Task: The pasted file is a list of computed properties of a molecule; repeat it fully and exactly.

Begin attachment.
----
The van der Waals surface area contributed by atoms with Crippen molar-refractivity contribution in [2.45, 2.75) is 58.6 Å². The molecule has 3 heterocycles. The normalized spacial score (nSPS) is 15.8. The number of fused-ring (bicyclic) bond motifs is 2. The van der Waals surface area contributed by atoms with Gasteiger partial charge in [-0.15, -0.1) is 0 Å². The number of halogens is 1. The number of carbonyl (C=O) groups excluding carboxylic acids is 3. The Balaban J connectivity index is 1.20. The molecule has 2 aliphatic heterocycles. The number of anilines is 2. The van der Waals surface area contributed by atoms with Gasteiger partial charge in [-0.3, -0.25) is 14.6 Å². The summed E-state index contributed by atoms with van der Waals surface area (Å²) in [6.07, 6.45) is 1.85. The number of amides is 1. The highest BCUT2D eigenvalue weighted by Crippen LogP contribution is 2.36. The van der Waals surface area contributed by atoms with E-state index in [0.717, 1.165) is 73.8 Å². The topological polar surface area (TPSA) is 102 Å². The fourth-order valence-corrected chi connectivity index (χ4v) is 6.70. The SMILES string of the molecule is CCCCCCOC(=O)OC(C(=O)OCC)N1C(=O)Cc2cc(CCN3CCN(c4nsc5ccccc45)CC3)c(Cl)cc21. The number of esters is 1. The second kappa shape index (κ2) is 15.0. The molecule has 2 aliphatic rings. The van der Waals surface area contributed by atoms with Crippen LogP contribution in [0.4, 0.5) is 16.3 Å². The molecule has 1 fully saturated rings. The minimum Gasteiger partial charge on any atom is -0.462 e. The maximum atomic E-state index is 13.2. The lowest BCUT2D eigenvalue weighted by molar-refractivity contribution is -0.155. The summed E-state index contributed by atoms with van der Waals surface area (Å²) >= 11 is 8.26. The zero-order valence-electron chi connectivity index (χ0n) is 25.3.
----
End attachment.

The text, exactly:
The van der Waals surface area contributed by atoms with Crippen molar-refractivity contribution in [2.45, 2.75) is 58.6 Å². The molecule has 3 heterocycles. The normalized spacial score (nSPS) is 15.8. The number of fused-ring (bicyclic) bond motifs is 2. The van der Waals surface area contributed by atoms with Gasteiger partial charge in [-0.15, -0.1) is 0 Å². The number of halogens is 1. The number of carbonyl (C=O) groups excluding carboxylic acids is 3. The Balaban J connectivity index is 1.20. The molecule has 2 aliphatic heterocycles. The number of anilines is 2. The van der Waals surface area contributed by atoms with Gasteiger partial charge in [-0.3, -0.25) is 14.6 Å². The summed E-state index contributed by atoms with van der Waals surface area (Å²) in [6.07, 6.45) is 1.85. The number of amides is 1. The highest BCUT2D eigenvalue weighted by Crippen LogP contribution is 2.36. The van der Waals surface area contributed by atoms with E-state index in [0.717, 1.165) is 73.8 Å². The topological polar surface area (TPSA) is 102 Å². The fourth-order valence-corrected chi connectivity index (χ4v) is 6.70. The SMILES string of the molecule is CCCCCCOC(=O)OC(C(=O)OCC)N1C(=O)Cc2cc(CCN3CCN(c4nsc5ccccc45)CC3)c(Cl)cc21. The number of esters is 1. The second kappa shape index (κ2) is 15.0. The molecule has 2 aliphatic rings. The van der Waals surface area contributed by atoms with Crippen LogP contribution in [0.4, 0.5) is 16.3 Å². The molecule has 1 fully saturated rings. The minimum Gasteiger partial charge on any atom is -0.462 e. The maximum atomic E-state index is 13.2. The lowest BCUT2D eigenvalue weighted by molar-refractivity contribution is -0.155. The summed E-state index contributed by atoms with van der Waals surface area (Å²) >= 11 is 8.26. The zero-order valence-electron chi connectivity index (χ0n) is 25.3.